His parents were John and Ellen Keough (nee McKeown) and in the 1911 Census he was one of five children. His next-of-kin address during the war was given as 703 Shettleston Road, Glasgow - his mother was living there. She died in the same location in July 1949. One of the survivors wrote to her from a PoW camp and said her son had died the day after the sinking. A Merchant Navy index card from 1937 for John Keough survives and gives his rating as Fireman.

James Joseph Burns
No date of birth has been found yet, but his age is given as 38 by the US Coastguard so it should be around 1904. No James Joseph Burns has been found to match this date of birth.
His next-of-kin address was given as 117 Florence Street, Glasgow - it was his mother who was living there. The same survivor in the PoW camp who gave information to John Keogh’s mother told James Burns’ mother that her son had died in a lifeboat on the 2nd of April.

Hugh McKenzie
This man is more difficult to track down and not just because of the name. He was listed by the US Coastguard as 48 years old, so he should have a date of birth around the mid 1890's. His next of kin address is given as 1913, 75th St Euclid Avenue, Cleveland, Ohio. Jos thinks he may have taken US citizenship even though the US Coastguard sent his details to the British Embassy.
We have managed to find a Merchant Navy index card for a Hugh Brown Mckenzie with a birth of 2nd November 1896 in Glasgow which is a possible lead but will need to be confirmed. Interestingly it also features a photo of the man concerned.  

Could this be Hugh McKenzie?

Jack Kleinberg
This man is actually listed on the SNWM roll of honour at Edinburgh Castle. This is because his sister approached the Secretary to the SNWM Trustees in the 1990’s with the information she had about her brother’s death. The SNWM entry says he was born in Glasgow:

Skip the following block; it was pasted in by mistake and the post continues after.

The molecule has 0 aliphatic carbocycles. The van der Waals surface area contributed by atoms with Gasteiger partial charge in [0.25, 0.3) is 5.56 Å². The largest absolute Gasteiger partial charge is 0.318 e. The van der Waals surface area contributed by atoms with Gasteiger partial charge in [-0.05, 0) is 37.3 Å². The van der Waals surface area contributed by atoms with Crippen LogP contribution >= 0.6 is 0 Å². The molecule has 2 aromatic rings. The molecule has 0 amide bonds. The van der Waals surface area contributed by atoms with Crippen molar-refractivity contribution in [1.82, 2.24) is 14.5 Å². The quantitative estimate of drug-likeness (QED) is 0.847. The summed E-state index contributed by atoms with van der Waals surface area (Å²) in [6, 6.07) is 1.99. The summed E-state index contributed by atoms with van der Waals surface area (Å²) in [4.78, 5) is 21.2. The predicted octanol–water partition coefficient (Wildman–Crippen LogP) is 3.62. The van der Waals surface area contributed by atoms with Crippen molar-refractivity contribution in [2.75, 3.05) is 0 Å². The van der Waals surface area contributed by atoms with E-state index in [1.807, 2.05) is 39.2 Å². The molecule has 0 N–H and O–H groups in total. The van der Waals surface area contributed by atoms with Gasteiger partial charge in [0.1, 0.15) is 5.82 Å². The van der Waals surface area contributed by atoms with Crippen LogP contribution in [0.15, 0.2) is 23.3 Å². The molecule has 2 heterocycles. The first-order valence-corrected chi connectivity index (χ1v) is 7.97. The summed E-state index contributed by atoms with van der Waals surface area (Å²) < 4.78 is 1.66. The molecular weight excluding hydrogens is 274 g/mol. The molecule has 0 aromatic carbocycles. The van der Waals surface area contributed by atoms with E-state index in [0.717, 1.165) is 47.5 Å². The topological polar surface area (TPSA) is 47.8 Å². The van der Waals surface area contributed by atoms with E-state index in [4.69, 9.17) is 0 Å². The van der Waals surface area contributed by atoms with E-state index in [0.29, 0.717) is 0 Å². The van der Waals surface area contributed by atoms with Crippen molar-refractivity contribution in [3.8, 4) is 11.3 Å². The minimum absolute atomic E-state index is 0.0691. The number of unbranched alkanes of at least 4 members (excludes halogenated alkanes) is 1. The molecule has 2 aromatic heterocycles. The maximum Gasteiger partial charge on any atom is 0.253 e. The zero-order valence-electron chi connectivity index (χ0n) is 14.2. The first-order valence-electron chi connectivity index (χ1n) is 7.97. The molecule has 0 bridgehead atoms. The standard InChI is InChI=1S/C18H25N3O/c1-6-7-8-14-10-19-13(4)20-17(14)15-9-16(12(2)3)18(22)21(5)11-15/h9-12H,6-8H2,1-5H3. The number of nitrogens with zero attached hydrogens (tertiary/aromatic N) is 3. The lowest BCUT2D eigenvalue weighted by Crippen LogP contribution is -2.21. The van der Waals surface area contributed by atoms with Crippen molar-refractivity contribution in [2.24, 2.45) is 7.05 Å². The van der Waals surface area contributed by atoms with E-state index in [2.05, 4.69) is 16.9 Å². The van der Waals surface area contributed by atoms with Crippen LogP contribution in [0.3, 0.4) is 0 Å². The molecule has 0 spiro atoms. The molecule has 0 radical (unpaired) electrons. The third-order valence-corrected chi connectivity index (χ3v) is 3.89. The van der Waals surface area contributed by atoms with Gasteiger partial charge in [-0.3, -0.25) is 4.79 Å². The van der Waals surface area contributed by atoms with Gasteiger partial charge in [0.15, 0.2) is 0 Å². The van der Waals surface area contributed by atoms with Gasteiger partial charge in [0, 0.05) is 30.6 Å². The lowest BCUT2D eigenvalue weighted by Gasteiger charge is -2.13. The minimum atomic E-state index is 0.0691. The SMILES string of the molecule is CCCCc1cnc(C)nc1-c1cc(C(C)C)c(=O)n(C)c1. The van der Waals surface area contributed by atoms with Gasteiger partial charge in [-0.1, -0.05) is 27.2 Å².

Able Seaman Jack Kleinberg
Place of birth: Glasgow
Date of death: 28 March 1942
Theatre of death: Unknown
SNWM roll: MERCHANT NAVY & FISHING FLEETS (Part 1)
Unit attached to MERCHANT NAVY & FISHING FLEETS
Other detail S.S. "RACELAND"

Jos Odjink has found a letter from Kleinberg’s fiancée -an Etta Bernstein of Glasgow -looking for information from the ship owners about his fate.
Along with his place of birth, that would seem to suggest he was a Glaswegian but intriguingly he is also listed on the Jewish War Memorial in Piershill Cemetery in Edinburgh. This memorial also gives his age as 23. It was the investigation of this man’s name on which prompted the SMRG investigation of the fate of the other Scottish crewmen of the Raceland –


Jewish War Memorial in Piershill Cemetery

Earlier this year Jack Kleinberg’s name came to the attention of Martin Sugarman. Martin has set himself the task of identifying Jewish servicemen and women who had died during the World Wars but had not been commemorated by the Commonwealth War Graves Commission. We passed on all we had on Jack Kleinberg to Martin as did Jos Odjink. Martin lives in London and is able to make regular visits to The National Archives and was able to track down the vital pieces of information which could be used as evidence in progressing Jack Kleinberg’s case with the CWGC.  The good news is Jack Kleinberg has been accepted by the CWGC for commemoration and he will be added to their database. At some point in the future his name will also be added to the Tower Hill Memorial to the Merchant Navy in London.

The other Commonwealth war dead lost on the Raceland deserve to be commemorated by the Commonwealth War Graves Commission, and the three Scots by the Scottish National War Memorial. With Martin’s successful submission to the CWGC that commemoration looks a step closer and the SMRG will look for the evidence and provide them to the relevant authorities. 

It’s not just the men of the Raceland. Other Scots serving on US merchant ships are not commemorated either. There will be some amount of work to identify the unrecorded Scots and get them commemorated, but the men who manned our lifeline, the unsung heroes of the Second World War, deserve nothing less.  Men like:

Thomas Mullin. Lost on the Nathaniel Green 02/24/43 F/W from Rothesay, Bute, Scotland
C. W Hunter. Lost on the Nimba 09/13/42 Scotland
Joseph Sutherland. Lost on the Rochester 01/30/42 3rd Engineer, from Glasgow, Scotland
Edward M Mackin. Lost on the Tambour 09/26/42 Donkeyman, from Scotland, Aged 32
John McRae. Lost on the Winkler 02/23/43 Able Seaman, from Scotland

Hugh J. Smith. Lost on the Winkler 02/23/43 Ordinary Seaman, from Scotland